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The Warhammer World is a fantasy setting, unrelated to the real world, though there may be some inspiration drawn here and there from our own legends and history. The religions of our own world do not exist here, and there is a plethora of deities to choose from. The "demons" of this world might well be described as alien life forms from an alternate realm known as "The Warp", and the line between magic and miracles is often blurred.

A disclaimer: This is a fantasy game. The portrayal of deities in this setting does not reflect the beliefs of anyone in the real world (so far as this writer knows, anyway), nor is any of this meant to be a "statement" on real world beliefs. The various clashes between the religions of the Warhammer World simply provide stock for plot possibilities.

Most of the time, the religion of any Hero is not going to come greatly into play. After all, this is a game about going into musty dungeons, beating monsters senseless, and taking their treasure, all in the name of saving the world. We aren't overly concerned with lofty moral messages in all of this. Advanced HeroQuest is something of a "(root) beer and pretzels" game. However, the Warhammer World has been richly defined, and one of the defining features of the setting is that there are many competing religious beliefs, and the Heroes might well be followers of one sect or another, united only by their common goal to fight the forces of Chaos.

It is not important for a Hero to proclaim what deity he intends to follow. Most heroes give whatever respect is due to the local deity, whatever he or she may be. Of course, if the Hero is a Warrior-Priest or a Light Wizard, then personal religion is determined by profession; otherwise, it's just a matter of choice and role-playing. Unless a player decides to choose a faith for his Hero, it's usually not cause for concern in the grand scheme of things.

However, some of the "magic items" introduced in some of my adventures are of a "holy" nature, and it matters who wields them. For instance, a "Hammer of Sigmar" is just fine if you worship Sigmar -- but not if you happen to be aligned with Ulric. In some cases, the rules for a particular item may dictate that it conveys special properties (bonus to damage, limited use of a Blessing, etc.) only if the user follows the deity it is consecrated to.

A player may proclaim a faith for his Hero upon character creation. He may also experience a change of heart at some point during the adventure. If a Hero might happen to find a Breastplate of Ulric and subsequently decides to convert to the worship of Ulric just so that he can use the magic item, that's perfectly allowable in most cases. This is, after all, a pagan world, and quite a few of these deities are fairly fickle themselves.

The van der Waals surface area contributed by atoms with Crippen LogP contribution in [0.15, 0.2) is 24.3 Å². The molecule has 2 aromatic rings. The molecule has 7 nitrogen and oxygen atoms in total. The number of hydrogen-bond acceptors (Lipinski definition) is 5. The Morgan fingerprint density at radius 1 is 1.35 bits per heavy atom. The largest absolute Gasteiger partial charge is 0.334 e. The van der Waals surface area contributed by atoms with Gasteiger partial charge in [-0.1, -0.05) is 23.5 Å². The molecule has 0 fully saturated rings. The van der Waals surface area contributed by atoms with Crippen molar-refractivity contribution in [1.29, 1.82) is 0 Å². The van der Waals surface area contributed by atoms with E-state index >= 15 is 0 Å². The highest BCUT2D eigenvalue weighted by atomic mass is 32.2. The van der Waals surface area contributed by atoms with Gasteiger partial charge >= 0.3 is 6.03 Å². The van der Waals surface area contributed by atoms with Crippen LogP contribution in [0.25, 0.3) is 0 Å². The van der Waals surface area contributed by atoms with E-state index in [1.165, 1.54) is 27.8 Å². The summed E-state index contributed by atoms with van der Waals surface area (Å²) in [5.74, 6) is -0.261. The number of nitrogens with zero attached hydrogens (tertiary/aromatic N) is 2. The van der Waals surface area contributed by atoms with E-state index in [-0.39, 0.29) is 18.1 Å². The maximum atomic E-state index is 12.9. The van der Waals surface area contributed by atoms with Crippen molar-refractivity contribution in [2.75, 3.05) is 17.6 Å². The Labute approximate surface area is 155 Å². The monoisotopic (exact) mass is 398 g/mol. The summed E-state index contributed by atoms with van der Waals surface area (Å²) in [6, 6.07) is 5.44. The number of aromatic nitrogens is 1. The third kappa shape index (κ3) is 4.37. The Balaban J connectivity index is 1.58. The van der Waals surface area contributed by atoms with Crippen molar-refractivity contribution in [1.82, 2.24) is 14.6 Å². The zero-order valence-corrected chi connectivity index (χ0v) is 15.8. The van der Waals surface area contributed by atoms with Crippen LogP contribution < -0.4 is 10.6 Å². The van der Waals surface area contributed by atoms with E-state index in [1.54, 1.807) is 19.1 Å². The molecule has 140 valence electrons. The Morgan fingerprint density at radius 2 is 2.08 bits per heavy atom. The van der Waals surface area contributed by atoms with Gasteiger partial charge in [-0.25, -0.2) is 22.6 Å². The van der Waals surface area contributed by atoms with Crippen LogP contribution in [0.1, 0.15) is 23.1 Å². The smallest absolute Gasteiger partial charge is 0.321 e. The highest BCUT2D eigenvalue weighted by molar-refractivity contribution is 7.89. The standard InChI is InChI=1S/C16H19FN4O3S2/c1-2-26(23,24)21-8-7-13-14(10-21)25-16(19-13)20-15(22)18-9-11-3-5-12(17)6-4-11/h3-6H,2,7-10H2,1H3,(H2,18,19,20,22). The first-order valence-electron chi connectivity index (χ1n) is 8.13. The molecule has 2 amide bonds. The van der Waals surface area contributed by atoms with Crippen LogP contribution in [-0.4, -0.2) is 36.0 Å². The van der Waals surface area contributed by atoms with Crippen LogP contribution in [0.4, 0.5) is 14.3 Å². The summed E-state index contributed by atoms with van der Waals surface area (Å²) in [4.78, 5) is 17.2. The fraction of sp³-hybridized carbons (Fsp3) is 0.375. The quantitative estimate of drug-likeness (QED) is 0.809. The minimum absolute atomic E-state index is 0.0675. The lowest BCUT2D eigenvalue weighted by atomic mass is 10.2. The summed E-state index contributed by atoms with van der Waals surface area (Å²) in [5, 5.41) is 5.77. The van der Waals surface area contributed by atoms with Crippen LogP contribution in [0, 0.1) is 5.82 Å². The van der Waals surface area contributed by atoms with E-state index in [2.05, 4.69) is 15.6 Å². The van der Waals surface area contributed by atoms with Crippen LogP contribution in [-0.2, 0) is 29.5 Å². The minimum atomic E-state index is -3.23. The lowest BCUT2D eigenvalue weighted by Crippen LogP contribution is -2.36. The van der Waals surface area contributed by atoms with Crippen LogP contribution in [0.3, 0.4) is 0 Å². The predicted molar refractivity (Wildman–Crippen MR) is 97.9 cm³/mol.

Some common sense is suggested, however. A Hero carrying a Hammer of Sigmar and a Sword of Taal can't proclaim a sudden conversion between every battle, when he decides to switch weapons. In that case, both Sigmar and Taal are going to be mighty fed up with him; as GM, at the next trip to a settlement, have a prophet visit him and kindly suggest he donate the holy item to a nearby temple. If he refuses, then an "accident" (mauling by wild animals, struck by lightning) befalls him, the Hero is dead, and the item can go to a more worthy wielder. One does not trifle with the gods.

It is not unlikely that a desperate Hero may call upon his deity for intervention in times of need. However, divine intervention is and should be rare.

The deities of the Warhammer World have very complex and unwritten rules for when and how they directly intervene in the affairs of mortals. (In other words, the player doesn't get any freebies for hamming up being "pious" in his faith. Hopefully, any interesting twists in the plot brought about by authentic roleplaying should be reward enough. Begging and pleading won't give the player of a Warrior or Wizard the same benefits he would have gotten if he'd chosen to play a Warrior-Priest.)

For a more thorough overview of the religions present in the Warhammer World, it is recommended that you look into the rich material provided for Warhammer Fantasy Role-Play. This is only a very crude summary of some of the major religions that Heroes are likely to observe.

The state religion of the Empire is that of Sigmar, so it is a dominant religion amongst Humans, and also by Dwarves and Halfings within the Empire. Sigmar was historically the first Emperor and a great hero, who united the human tribes under a common banner to fight off the Goblinoid armies, did many other great deeds, then vanished mysteriously. His adherents believe that he ascended to godhood, and they show their faith with the Sign of the Hammer made across their chests in solemn remembrance. Symbols holy to Sigmar are the Hammer and the Red Gryphon; he is often symbolically depicted as a rampant gryphon clutching a warhammer. Warrior-Priests are followers of Sigmar.

Once a major religion in the Old World, the worship of Ulric is now secondary to Sigmar, and largely confined to the regions about Middenheim in the Empire. In the frozen lands of Kislev (allied to the Empire), however, the worship of Ulric is the state religion, and he is also dominant (as "Olric") in Norsca.